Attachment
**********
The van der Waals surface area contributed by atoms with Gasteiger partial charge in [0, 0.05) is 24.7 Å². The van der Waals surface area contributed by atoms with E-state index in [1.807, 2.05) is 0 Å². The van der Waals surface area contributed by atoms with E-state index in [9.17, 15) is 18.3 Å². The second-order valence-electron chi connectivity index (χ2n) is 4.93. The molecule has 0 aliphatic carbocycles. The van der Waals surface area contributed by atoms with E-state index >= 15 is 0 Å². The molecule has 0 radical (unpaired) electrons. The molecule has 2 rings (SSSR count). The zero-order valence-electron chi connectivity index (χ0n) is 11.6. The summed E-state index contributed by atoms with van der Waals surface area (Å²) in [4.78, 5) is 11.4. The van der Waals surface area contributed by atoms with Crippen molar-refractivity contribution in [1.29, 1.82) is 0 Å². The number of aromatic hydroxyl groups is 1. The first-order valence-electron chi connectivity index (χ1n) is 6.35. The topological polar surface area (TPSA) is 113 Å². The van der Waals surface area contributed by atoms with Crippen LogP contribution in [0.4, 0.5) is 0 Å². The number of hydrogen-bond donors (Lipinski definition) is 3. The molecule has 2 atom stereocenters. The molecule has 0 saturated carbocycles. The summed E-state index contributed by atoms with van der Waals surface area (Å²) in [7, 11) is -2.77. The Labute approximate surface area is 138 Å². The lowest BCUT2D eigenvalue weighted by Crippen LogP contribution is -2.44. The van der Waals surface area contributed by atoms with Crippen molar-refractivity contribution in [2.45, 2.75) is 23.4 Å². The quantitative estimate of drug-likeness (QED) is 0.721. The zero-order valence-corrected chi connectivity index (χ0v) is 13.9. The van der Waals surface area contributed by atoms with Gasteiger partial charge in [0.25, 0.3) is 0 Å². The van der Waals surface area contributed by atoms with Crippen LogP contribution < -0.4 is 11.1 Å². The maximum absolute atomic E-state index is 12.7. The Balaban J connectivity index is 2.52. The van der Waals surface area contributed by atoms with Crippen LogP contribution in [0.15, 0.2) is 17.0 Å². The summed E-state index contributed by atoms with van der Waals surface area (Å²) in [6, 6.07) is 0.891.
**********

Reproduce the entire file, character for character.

The van der Waals surface area contributed by atoms with Gasteiger partial charge in [0, 0.05) is 24.7 Å². The van der Waals surface area contributed by atoms with E-state index in [1.807, 2.05) is 0 Å². The van der Waals surface area contributed by atoms with E-state index in [9.17, 15) is 18.3 Å². The second-order valence-electron chi connectivity index (χ2n) is 4.93. The molecule has 0 aliphatic carbocycles. The van der Waals surface area contributed by atoms with E-state index >= 15 is 0 Å². The molecule has 0 radical (unpaired) electrons. The molecule has 2 rings (SSSR count). The zero-order valence-electron chi connectivity index (χ0n) is 11.6. The summed E-state index contributed by atoms with van der Waals surface area (Å²) in [4.78, 5) is 11.4. The van der Waals surface area contributed by atoms with Crippen molar-refractivity contribution in [1.29, 1.82) is 0 Å². The number of aromatic hydroxyl groups is 1. The first-order valence-electron chi connectivity index (χ1n) is 6.35. The topological polar surface area (TPSA) is 113 Å². The van der Waals surface area contributed by atoms with Crippen LogP contribution in [0.4, 0.5) is 0 Å². The number of hydrogen-bond donors (Lipinski definition) is 3. The molecule has 2 atom stereocenters. The molecule has 0 saturated carbocycles. The summed E-state index contributed by atoms with van der Waals surface area (Å²) in [7, 11) is -2.77. The Labute approximate surface area is 138 Å². The lowest BCUT2D eigenvalue weighted by Crippen LogP contribution is -2.44. The van der Waals surface area contributed by atoms with Crippen molar-refractivity contribution in [2.45, 2.75) is 23.4 Å². The quantitative estimate of drug-likeness (QED) is 0.721. The zero-order valence-corrected chi connectivity index (χ0v) is 13.9. The van der Waals surface area contributed by atoms with Gasteiger partial charge in [0.25, 0.3) is 0 Å². The van der Waals surface area contributed by atoms with Crippen LogP contribution < -0.4 is 11.1 Å². The maximum absolute atomic E-state index is 12.7. The Balaban J connectivity index is 2.52. The van der Waals surface area contributed by atoms with Crippen LogP contribution in [0.15, 0.2) is 17.0 Å². The summed E-state index contributed by atoms with van der Waals surface area (Å²) in [6, 6.07) is 0.891.